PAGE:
Moore, Smith and Timbers, Circuit Judges.
On this appeal by the State of Connecticut from an order of the District Court for the District of Connecticut, M. Joseph Blumenfeld, Chief Judge, granting a state prisoner's petition for a writ of habeas corpus and ordering his discharge from custody unless the State within 20 days vacated his conviction and scheduled a retrial, the chief issue presented is whether probable cause for the warrantless arrest of petitioner was provided by three tips given to the police, at least two of which failed to meet the requirements for probable cause, but the three, when viewed in conjunction, had a "kind of 'internal corroboration'", as Judge Blumenfeld observed. We hold that the series of three tips, coming from at least two sources, provided the requisite probable cause for the arrest of petitioner without a warrant.
A related issue is whether there was probable cause for the warrantless search of the truck petitioner was driving immediately prior to his arrest. We hold that there was; and, alternatively, since there was probable cause for petitioner's arrest, that the search was proper as incidental to a lawful arrest.
James Raffone, Sr. (hereinafter, "Raffone") on May 12, 1967 was convicted, after a jury trial in the Superior Court for New Haven County before Hon. Herbert S. MacDonald, on two counts of larceny in violation of Conn.Gen.Stat. § 53-63 (1958). He was sentenced to not less than 5 years and not more than 10 years on one count, and to 2 years on the other count; his effective sentence therefore was not less than 5 and not more than 12 years. On May 4, 1971, the Supreme Court of Connecticut unanimously affirmed Raffone's conviction. State v. Raffone, 161 Conn. 117, 285 A.2d 323 (1971). Later in May, Raffone's motion for reargument was denied.
Included among the numerous claims ruled upon by the Supreme Court of Connecticut on Raffone's direct appeal were the alleged lack of probable cause for his warrantless arrest and the consequent lack of probable cause for the warrantless search of the truck he was driving immediately prior to his arrest. These claims were specifically rejected by the Supreme Court which held that there was probable cause for the arrest and for the search; and that the search, being incidental to a lawful arrest, was proper. 161 Conn. at 122-23, 285 A.2d at 327. In so ruling, the Supreme Court affirmed the pretrial denial by Hon. Philip R. Pastore of Raffone's motion to suppress and the denial at trial by Judge MacDonald of his renewed motion to suppress. Thus, prior to Judge Blumenfeld's decision on Raffone's habeas corpus petition, seven Connecticut state court judges -- five justices of the Supreme Court and two judges of the Superior Court -- had heard and rejected Raffone's claim of lack of probable cause for his arrest and the search of the truck.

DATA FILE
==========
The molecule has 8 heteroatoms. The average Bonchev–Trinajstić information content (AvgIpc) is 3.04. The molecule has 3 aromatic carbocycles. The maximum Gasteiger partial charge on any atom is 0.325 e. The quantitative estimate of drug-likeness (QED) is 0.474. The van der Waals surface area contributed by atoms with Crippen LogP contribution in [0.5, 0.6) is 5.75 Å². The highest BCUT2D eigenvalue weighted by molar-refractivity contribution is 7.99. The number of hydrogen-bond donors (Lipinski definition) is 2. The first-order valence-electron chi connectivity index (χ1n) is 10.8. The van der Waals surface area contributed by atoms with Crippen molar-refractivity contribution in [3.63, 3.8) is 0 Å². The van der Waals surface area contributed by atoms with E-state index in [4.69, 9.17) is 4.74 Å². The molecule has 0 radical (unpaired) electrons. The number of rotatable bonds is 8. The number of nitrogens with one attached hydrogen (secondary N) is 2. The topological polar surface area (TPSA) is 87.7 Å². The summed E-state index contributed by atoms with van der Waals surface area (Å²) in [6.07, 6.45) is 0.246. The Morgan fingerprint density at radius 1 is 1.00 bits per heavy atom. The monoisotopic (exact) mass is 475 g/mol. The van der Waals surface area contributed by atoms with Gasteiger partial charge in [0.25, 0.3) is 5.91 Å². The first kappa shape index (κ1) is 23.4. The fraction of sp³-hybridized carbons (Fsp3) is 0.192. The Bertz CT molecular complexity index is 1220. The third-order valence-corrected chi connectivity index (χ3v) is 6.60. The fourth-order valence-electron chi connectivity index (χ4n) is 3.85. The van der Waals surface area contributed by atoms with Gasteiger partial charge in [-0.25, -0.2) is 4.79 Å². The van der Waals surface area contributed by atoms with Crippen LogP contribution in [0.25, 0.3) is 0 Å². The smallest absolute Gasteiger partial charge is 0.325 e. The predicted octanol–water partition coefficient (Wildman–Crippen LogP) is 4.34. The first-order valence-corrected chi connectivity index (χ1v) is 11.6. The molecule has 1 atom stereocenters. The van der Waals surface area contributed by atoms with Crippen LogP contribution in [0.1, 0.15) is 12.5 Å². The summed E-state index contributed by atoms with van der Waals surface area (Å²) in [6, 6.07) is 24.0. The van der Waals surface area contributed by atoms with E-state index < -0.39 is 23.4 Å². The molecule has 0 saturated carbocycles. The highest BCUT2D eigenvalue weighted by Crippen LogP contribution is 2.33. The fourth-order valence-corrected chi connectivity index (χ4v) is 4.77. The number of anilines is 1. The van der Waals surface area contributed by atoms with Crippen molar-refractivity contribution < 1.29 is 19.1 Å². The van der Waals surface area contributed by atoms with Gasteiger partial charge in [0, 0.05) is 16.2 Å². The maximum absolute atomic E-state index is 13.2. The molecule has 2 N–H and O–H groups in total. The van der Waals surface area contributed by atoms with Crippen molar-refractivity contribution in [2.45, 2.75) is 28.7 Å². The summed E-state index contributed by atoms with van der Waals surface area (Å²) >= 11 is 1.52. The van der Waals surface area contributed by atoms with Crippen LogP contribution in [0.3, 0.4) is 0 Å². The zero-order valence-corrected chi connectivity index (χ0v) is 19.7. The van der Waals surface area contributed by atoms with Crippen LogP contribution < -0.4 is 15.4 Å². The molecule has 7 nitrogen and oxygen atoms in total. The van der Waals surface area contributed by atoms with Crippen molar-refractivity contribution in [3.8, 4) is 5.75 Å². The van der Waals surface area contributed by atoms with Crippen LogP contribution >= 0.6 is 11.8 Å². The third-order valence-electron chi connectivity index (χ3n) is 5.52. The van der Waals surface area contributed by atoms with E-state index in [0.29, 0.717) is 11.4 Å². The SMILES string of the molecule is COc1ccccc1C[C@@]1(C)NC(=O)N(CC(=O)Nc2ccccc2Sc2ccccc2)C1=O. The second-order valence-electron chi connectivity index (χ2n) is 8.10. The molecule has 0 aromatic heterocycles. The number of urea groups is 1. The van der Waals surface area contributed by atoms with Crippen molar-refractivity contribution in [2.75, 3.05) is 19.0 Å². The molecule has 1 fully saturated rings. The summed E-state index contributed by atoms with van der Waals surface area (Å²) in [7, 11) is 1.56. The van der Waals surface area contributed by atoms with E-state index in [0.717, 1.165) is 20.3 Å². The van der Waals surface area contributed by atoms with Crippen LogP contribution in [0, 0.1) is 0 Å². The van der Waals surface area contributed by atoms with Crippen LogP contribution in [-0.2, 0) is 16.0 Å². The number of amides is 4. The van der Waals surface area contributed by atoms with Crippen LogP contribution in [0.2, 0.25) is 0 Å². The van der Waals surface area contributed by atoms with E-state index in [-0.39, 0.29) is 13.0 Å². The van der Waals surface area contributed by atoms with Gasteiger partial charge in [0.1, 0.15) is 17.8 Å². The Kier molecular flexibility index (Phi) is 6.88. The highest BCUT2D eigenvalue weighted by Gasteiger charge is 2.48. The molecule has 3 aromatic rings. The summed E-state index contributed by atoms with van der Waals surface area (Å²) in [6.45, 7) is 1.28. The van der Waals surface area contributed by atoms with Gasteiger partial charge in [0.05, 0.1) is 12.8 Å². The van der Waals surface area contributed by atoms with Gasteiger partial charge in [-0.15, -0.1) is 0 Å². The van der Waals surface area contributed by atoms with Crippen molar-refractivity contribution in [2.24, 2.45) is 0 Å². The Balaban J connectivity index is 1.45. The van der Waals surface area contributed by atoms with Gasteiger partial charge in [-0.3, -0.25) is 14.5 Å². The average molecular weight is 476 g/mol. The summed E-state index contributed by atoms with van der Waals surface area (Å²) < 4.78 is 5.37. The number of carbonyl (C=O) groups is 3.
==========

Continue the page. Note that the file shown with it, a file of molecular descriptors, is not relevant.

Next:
On June 11, 1971, Raffone filed his petition for a writ of habeas corpus in the district court. Although various claims were alleged in the petition, the chief ones pressed were the alleged lack of probable cause for the arrest and search. Both sides having agreed to submit on the state court record, no evidentiary hearing was held. On September 24, 1971, Judge Blumenfeld filed his decision granting the petition for a writ of habeas corpus and ordering that Raffone be discharged from custody unless within 20 days the State vacated the judgment of conviction and scheduled an early retrial. From that decision and order the instant appeal was taken by the State of Connecticut. On October 14, 1971, the district court released Raffone on bail pending this appeal.
The undisputed facts relevant to the issues before us may be briefly summarized. They are the same as were before the Connecticut state courts and before the district court below.
On November 9, 1966, there was reported to the Hamden police the theft of about 590 Allstate snow tires and 185 cases of antifreeze from the Sears Roebuck store in Hamden. The stolen merchandise had been stored in a semitrailer which was parked against the rear of the store. The merchandise was stolen by taking the entire semitrailer which later was found in Hartford.
On November 23, 1966, Allied Distributors, also in Hamden, reported to the Hamden police that a truck containing a quantity of copper tubing and plumbing supplies had been stolen from its premises.
On November 26, 1966, Raffone and two other men*fn1 were arrested in Milford in front of the Milford Auto Wrecking Company where Raffone had parked a truck he had just been operating. In the truck, which Raffone opened at the request of the police, were approximately 20 Allstate tires, copper tubing, gutters, tools, lead ingots and leaders. The coils of copper tubing were stamped with the name of Allied Distributors and were later identified as having been stolen from Allied ...